Snow even critiques the Soil Food Web model. This model harkens back to the thought of Charles Darwin, where notions of competition, struggle, war and survival are paramount. “The term food web suggests the field’s emphasis on who eats whom and its historic focus on two feeding (or “trophicâ€) levels: plants and plant eaters (herbivores), and predators and prey.â€

 

Instead of viewing soil in mechanistic terms, as a Black Box or as a Food Web, Snow argues that we should view soil in organismic terms. “Mutualism, not competition, is to many soil ecologists the dominant driver in natural soil ecosystems.†Here we see mutualistic networks teeming with microbial, plant and animal life. Mutualists self-organize in complex, interdependent communities. Some mutualists cannot survive for a moment in isolation. Mutualists work together in regulating the physical structure of their habitat. They communicate with one another in many different ways. They work in harmony with one another.

 

For example, plant exudates account for as much as 20% to 25% of carbon fixed by photosynthesis. These exudates include vitamins, enzymes, and complex carbons that greatly benefit soil microbes. At the same time, soil microbes supply nutrients, growth hormones, anti-pathogenic agents and other compounds to plants. These are just a few of many gift exchanges within soil systems. The complexity here is astounding: “mutualistic bacteria living at the junction of mutualistic AM fungi inside the roots cells of plants.†

 

In this mutualistic model, ancient systems of integrated crop and livestock production are encouraged. Here not a gram of chemical fertilizers or agro-chemicals is needed. Yet soil productivity far surpasses that of conventional agriculture. Snow quotes from Maser who vividly describes the soil in organismic terms as “the great placenta of the earth.†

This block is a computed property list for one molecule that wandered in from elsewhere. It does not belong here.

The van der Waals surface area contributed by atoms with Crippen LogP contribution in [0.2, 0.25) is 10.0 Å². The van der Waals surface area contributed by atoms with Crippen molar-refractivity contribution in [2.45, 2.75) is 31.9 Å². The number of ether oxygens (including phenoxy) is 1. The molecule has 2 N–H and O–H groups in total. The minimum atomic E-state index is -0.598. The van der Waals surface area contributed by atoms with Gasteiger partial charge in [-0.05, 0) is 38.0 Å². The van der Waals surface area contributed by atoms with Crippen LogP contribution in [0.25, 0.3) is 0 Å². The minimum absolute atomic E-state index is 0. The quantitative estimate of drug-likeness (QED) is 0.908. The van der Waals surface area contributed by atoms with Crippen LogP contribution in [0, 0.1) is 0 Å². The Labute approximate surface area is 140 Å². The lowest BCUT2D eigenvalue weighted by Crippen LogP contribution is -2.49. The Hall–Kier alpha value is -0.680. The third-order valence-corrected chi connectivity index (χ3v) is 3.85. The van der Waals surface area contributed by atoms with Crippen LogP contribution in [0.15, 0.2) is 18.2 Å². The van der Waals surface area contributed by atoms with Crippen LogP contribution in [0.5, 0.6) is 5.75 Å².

If only mutualism could become the dominant force in human interactions, and in economic and political theory."

 

 

Gary

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Gabe Brown: keys to building a healthy soil

 

this is the best explanation of what I am aiming for. The video is an hour well spent. I can see the mistakes I have made very clearly now.

 

Gabe outlines 5 simple principals for soil health, then explains what the current thinking is as to why it works (so the logic can be adapted to a different climate or system) after that is the practical example of his own farm to show a working system.

My veggie patch is showing the signs of working, with no rain for 10 months and only three waterings in that whole time I have picked more than 500Kg of produce from a 10m x 18m area and there is a black layer about an inch thick formed under the trash cover.

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Gabe Brown: keys to building a healthy soil

 

this is the best explanation of what I am aiming for. The video is an hour well spent. I can see the mistakes I have made very clearly now.

 

Gabe outlines 5 simple principals for soil health, then explains what the current thinking is as to why it works (so the logic can be adapted to a different climate or system) after that is the practical example of his own farm to show a working system.

My veggie patch is showing the signs of working, with no rain for 10 months and only three waterings in that whole time I have picked more than 500Kg of produce from a 10m x 18m area and there is a black layer about an inch thick formed under the trash cover.

 

WOW!  What does that say for a place like yours (both in terms of your farm and your region) if you can apply the same strategies over a larger area?

 

I'm halfway through the video (and I plan to watch the rest of it) and there's no rocket science in any of it.  How have we allowed ourselves to be hoodwinked into the destructive cycle called industrial farming.